A Sunday Reflection*:
The readings for the twenty-fourth Sunday after Pentecost are here.
When you hear the word abundance, where do your thoughts go?
When you hear the word enough, where do your thoughts go?
In the reading from Mark’s telling of the good news story today, Jesus and the disciples are on the campus of the Temple in Jerusalem and Jesus offers us a comparison, more like a juxtaposition really, of two people: those who give out of abundance and those who give. (No, I didn’t forget any words at the end of that last sentence.)
Jesus speaks of those who give out of their abundance, people who give because there is some left over. And then he points out one individual who doesn’t have enough and still gives. Jesus provides us with clues in the verses we read today as to the motivation of the folks who give out of abundance when he cautions the disciples to beware of the religious leaders who seek public recognition by showing off, who casually toss in some spare change and say “oh, it’s nothing” because, really, it means nothing to them.
If you back up even more and read all of the 12th chapter of Mark, you gain an even deeper understanding of Jesus’ teaching on our motivations for giving. Do we give simply to give or do we give because we want recognition or because we can afford to? Materialistically, the widow could not afford to give; spiritually she knew she couldn’t afford not to.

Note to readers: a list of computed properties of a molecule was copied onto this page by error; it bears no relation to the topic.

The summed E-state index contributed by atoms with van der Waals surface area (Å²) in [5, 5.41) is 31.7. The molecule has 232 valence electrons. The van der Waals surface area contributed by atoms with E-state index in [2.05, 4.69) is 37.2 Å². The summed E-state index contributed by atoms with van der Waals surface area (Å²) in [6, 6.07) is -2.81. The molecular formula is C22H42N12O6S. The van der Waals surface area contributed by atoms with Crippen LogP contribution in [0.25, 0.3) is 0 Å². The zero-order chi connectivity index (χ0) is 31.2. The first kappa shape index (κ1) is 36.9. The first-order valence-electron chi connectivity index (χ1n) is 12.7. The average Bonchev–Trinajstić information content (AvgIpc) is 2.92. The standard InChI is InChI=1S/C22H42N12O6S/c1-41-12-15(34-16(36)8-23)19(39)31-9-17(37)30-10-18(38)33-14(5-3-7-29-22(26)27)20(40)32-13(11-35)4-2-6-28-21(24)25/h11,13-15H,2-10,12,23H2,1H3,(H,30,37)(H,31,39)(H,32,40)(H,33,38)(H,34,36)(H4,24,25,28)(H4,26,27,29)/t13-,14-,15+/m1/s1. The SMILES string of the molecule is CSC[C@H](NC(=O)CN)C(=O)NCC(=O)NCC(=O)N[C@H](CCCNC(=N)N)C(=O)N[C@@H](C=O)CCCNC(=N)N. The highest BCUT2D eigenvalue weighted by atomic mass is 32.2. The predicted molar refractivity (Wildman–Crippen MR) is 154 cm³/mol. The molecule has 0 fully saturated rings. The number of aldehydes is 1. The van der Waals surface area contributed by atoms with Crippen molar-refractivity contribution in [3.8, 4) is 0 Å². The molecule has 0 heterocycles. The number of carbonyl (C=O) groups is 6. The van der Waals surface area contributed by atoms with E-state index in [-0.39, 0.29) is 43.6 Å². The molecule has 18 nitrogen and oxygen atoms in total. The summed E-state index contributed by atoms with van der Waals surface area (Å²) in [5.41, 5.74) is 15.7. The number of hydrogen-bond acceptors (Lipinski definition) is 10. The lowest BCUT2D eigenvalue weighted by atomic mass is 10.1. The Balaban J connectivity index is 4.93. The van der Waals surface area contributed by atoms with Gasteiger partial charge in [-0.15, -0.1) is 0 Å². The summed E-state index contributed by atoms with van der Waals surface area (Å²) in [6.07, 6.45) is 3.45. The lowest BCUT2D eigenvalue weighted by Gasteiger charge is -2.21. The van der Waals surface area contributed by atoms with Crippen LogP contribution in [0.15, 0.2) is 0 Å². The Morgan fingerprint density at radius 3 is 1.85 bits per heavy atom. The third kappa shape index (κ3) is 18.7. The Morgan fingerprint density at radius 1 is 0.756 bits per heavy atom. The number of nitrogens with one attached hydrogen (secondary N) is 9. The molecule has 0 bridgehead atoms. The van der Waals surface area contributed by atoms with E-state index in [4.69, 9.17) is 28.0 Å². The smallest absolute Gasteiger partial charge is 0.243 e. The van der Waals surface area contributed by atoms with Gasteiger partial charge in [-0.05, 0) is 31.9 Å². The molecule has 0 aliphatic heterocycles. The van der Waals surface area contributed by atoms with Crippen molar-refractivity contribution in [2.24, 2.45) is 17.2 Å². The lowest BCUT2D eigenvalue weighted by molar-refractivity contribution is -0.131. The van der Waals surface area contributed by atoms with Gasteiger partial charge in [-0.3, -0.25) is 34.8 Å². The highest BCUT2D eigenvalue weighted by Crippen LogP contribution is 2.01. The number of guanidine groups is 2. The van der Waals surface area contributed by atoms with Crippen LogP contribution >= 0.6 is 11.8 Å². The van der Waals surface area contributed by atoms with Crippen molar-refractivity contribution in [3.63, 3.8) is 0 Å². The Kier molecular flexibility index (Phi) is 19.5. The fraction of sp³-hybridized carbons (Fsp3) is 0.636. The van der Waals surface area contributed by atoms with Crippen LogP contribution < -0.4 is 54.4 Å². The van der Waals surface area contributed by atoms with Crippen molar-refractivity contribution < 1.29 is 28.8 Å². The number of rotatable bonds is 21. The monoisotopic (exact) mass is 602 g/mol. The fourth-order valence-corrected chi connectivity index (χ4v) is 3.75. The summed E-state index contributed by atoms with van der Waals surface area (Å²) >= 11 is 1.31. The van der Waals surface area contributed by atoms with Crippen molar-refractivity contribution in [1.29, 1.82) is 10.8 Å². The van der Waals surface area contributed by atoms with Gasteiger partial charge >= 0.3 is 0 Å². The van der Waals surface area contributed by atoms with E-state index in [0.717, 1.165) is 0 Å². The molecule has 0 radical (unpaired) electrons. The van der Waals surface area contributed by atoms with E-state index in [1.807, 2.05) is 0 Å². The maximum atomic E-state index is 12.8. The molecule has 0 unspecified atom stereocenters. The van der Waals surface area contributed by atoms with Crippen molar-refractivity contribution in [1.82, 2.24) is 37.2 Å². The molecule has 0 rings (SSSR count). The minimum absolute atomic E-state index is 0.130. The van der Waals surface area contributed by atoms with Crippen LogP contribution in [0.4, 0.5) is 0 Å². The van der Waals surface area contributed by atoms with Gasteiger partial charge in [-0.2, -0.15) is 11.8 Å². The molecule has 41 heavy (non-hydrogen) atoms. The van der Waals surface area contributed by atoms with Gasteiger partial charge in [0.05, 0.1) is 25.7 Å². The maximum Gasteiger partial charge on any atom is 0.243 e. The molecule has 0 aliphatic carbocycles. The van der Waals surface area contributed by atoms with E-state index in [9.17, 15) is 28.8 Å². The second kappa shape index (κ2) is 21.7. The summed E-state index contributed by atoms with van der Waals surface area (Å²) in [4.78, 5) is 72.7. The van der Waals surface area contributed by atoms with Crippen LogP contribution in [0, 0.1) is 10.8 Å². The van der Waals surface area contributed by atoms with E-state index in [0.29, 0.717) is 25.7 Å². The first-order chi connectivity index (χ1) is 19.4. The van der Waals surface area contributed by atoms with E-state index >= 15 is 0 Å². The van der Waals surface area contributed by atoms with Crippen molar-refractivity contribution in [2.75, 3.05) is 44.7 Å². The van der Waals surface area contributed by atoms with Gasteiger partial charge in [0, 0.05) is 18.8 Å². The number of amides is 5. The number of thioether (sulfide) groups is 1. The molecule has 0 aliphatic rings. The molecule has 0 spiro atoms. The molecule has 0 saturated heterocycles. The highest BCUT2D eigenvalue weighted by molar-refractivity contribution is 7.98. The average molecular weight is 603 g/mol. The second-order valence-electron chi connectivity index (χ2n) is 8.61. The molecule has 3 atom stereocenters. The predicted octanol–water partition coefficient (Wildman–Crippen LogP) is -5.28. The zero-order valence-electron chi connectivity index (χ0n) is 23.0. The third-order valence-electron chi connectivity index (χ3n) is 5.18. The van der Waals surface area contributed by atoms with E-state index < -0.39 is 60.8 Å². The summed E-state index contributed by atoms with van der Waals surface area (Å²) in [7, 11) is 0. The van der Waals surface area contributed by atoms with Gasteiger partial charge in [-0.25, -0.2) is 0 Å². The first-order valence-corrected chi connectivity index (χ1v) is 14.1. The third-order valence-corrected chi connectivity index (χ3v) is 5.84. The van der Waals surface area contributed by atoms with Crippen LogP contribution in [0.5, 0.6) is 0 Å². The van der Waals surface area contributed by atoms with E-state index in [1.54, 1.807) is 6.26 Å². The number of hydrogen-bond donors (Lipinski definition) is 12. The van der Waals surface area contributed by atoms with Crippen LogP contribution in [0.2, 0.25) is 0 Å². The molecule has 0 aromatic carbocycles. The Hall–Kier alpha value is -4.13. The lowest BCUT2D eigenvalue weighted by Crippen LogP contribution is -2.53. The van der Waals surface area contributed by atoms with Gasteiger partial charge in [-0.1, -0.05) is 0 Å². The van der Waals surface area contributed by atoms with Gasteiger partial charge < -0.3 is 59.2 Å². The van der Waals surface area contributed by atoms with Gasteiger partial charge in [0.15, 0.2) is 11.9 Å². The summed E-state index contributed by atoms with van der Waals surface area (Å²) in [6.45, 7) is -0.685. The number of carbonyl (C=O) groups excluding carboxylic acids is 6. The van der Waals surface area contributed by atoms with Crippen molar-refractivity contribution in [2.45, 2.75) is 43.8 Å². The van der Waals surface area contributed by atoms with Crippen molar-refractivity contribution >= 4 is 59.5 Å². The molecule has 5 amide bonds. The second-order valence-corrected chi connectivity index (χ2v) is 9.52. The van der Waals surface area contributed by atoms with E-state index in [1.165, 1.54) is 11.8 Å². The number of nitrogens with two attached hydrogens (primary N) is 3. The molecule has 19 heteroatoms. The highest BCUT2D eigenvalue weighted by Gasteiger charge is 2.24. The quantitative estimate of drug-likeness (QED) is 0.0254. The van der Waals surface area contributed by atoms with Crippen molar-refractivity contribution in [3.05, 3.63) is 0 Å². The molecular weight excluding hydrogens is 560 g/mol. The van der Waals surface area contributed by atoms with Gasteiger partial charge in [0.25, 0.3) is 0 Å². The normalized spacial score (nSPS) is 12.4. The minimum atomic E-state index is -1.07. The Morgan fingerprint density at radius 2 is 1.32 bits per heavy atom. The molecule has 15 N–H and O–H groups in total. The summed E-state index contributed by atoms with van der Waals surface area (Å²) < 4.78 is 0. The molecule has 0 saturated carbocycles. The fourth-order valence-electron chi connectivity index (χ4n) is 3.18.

This widow was all in with God, living within God’s Kingdom economy even if those around her were not. This woman, whom God had commanded his people over and over again to care for (along with orphans and foreigners and all whom society marginalizes), gave all she had. It was everything to her.
Are we all in with God? Do we strive to live in the Kingdom Economy even is no one around us does so? Even if the world around us tries to prevent us from doing so? In the Kingdom Economy, everyone has enough. When our greatest desire is that all people know they are loved and cared for, we discover there is always an abundance of everything. There is always enough.
*Now that I am back in parish ministry, I will be preaching every other Sunday. For the alternate Sundays I will still do a short(ish) reflection on the lectionary readings.